“People fly for many reasons. But the calculus narrows considerably as calendars and circumstance close in upon a specific flight. The plane is a narrow channel between two lakes of place, a bottleneck between the sloshing social randomness of daily life in each of two distant cities…I did not expect my work to reveal so clearly the circulations of humanity in this age, the spectrum of impulses, ancient and otherwise, that may direct someone today to set course across the planet.” (p. 252)
Skyfaring represents a rare category of book. It is written by a professional, excited about his or her craft, passionate even, yet written capably to distill the elements of their experience and working knowledge to the pulp of content which the civilians among us would be glad to know. Moreover, the writer has accomplished this through more than a few moments of striking poetry which transcend the prose of most autobiographical material.
Our author’s topic? Passenger flight.
Specifically, Mark Vanhoenacker, through the vehicle of single word chapter headings (“Lift”, “Air”, “Night” as examples), describes his 12-year experience of being a commercial airline pilot. Flying the behemoth 747 at the time of authorship on regular cross-continental tracks, Mark relates the place-lagged experience of the day-to-day of his career. He speaks often of the ungrounded, untethered strangeness of being in, say, London one day, Cape Town the next, and back to his home in London the day after that.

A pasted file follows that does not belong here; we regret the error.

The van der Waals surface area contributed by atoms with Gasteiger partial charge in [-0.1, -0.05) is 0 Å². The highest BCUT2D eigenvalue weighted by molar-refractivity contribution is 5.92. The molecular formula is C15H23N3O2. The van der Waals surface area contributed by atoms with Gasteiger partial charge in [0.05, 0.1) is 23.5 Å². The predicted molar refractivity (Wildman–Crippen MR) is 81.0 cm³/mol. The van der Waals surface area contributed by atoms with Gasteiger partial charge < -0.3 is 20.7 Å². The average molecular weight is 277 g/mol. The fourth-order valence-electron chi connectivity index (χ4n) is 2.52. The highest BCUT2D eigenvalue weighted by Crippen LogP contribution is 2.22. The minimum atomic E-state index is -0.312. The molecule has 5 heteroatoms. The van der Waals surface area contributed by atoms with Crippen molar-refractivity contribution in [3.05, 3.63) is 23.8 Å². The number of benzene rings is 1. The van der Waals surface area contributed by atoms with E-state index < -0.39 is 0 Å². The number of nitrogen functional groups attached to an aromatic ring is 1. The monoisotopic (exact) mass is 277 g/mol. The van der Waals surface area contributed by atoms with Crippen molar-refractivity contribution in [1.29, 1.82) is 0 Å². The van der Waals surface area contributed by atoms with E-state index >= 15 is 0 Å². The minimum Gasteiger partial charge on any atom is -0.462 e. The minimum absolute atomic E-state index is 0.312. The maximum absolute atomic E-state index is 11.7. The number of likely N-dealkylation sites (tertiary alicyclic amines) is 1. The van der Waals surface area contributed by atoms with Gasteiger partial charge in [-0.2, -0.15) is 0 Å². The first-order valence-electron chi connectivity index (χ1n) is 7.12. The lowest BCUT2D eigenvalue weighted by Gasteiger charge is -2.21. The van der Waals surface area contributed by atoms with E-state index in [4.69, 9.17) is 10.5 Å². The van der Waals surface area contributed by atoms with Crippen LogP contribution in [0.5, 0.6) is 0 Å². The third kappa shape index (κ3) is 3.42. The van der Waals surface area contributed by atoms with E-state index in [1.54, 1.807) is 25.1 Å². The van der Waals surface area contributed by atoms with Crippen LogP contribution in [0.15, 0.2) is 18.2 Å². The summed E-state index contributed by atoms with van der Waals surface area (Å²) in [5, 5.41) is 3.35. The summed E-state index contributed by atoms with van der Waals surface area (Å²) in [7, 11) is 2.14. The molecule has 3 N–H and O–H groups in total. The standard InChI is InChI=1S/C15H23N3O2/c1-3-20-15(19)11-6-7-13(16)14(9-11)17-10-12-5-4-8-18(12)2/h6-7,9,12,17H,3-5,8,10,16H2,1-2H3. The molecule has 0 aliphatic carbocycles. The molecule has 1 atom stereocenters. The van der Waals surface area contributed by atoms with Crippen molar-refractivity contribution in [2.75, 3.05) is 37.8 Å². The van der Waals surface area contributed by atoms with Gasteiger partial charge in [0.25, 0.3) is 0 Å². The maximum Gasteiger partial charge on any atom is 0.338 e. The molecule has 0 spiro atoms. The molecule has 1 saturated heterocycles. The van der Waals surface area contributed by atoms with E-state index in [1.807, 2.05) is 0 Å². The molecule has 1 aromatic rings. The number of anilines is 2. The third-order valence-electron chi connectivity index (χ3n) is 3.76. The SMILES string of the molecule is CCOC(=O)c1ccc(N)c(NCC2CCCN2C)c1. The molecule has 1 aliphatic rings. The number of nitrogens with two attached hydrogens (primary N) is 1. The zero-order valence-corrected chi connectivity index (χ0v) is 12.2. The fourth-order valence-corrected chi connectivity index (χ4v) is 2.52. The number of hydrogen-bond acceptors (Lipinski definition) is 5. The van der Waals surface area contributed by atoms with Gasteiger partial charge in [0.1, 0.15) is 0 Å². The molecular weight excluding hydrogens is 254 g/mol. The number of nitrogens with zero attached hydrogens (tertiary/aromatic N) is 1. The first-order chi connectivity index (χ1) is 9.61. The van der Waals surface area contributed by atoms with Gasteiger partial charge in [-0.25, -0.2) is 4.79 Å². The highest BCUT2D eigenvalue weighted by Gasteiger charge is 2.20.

It is clear, though, that Mark views such disorientation as less of a burden and more of a point of contemplation and fascination. Musing upon the mechanics and humanity of the flight experience, he sees them as intertwined, and the author at times employs almost mystical or religious terminology to describe such merging:
“From the window seat our focal point crosses between the personal and the planetary so smoothly that such movement seems to hint at a new species of grace, that we would come to only in the sky. Whatever our idea of the sacred, our simplest questions – how the one relates to the many, how time equates to distance, how the present rests on the past as simply as our lights lie on each night’s darkened sphere – are rarely framed as clearly as they are by the oval window of an airplane. We look through it, over snowcapped cordilleras in the last red turn of the day, or upon the shining night-palmistry of cities, and we see that the window is a mirror, briefly raised above the world.” (p. 17)
Other times, Vanhoenacker gets his head out of the clouds to describe, almost always with the perfect balance of technical accuracy and everyday language, the more mundane topics of modern commercial flight: how the aircraft is navigated, the practicalities of pilots exchange turns sleeping on long-haul flights, and where the pilot goes once the last passenger has left the plane and the cleaning crew is restocking the barf bags.
This volume would make a top-notch travel book, especially if your next trip involves air travel. And if you get to the part where Mark advises you how to ask for a tour of the cockpit after the flight, why not give it a go.